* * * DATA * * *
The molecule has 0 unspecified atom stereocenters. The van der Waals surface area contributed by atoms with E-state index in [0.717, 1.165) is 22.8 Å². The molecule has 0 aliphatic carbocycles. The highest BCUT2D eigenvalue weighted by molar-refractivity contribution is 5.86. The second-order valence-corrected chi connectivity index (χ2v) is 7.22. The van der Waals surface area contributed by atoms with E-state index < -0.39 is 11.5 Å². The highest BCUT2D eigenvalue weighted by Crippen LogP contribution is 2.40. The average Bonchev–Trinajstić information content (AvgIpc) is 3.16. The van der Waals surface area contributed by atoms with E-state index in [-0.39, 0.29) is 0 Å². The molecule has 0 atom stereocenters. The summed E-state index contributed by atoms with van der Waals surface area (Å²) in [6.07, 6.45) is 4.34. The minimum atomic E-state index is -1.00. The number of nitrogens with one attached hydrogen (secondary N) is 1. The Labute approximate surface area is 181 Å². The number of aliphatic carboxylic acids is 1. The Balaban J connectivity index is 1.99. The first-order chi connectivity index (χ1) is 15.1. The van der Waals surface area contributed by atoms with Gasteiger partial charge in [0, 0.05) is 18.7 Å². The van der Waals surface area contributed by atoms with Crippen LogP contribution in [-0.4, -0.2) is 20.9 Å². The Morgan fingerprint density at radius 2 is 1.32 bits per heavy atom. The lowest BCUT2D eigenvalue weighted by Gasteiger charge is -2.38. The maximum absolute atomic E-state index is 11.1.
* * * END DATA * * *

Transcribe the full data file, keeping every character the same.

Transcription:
The molecule has 0 unspecified atom stereocenters. The van der Waals surface area contributed by atoms with E-state index in [0.717, 1.165) is 22.8 Å². The molecule has 0 aliphatic carbocycles. The highest BCUT2D eigenvalue weighted by molar-refractivity contribution is 5.86. The second-order valence-corrected chi connectivity index (χ2v) is 7.22. The van der Waals surface area contributed by atoms with E-state index < -0.39 is 11.5 Å². The highest BCUT2D eigenvalue weighted by Crippen LogP contribution is 2.40. The average Bonchev–Trinajstić information content (AvgIpc) is 3.16. The van der Waals surface area contributed by atoms with E-state index in [-0.39, 0.29) is 0 Å². The molecule has 0 atom stereocenters. The summed E-state index contributed by atoms with van der Waals surface area (Å²) in [6.07, 6.45) is 4.34. The minimum atomic E-state index is -1.00. The number of nitrogens with one attached hydrogen (secondary N) is 1. The Labute approximate surface area is 181 Å². The number of aliphatic carboxylic acids is 1. The Balaban J connectivity index is 1.99. The first-order chi connectivity index (χ1) is 15.1. The van der Waals surface area contributed by atoms with Gasteiger partial charge in [0, 0.05) is 18.7 Å². The van der Waals surface area contributed by atoms with Crippen LogP contribution in [-0.4, -0.2) is 20.9 Å². The Morgan fingerprint density at radius 2 is 1.32 bits per heavy atom. The lowest BCUT2D eigenvalue weighted by Gasteiger charge is -2.38. The maximum absolute atomic E-state index is 11.1.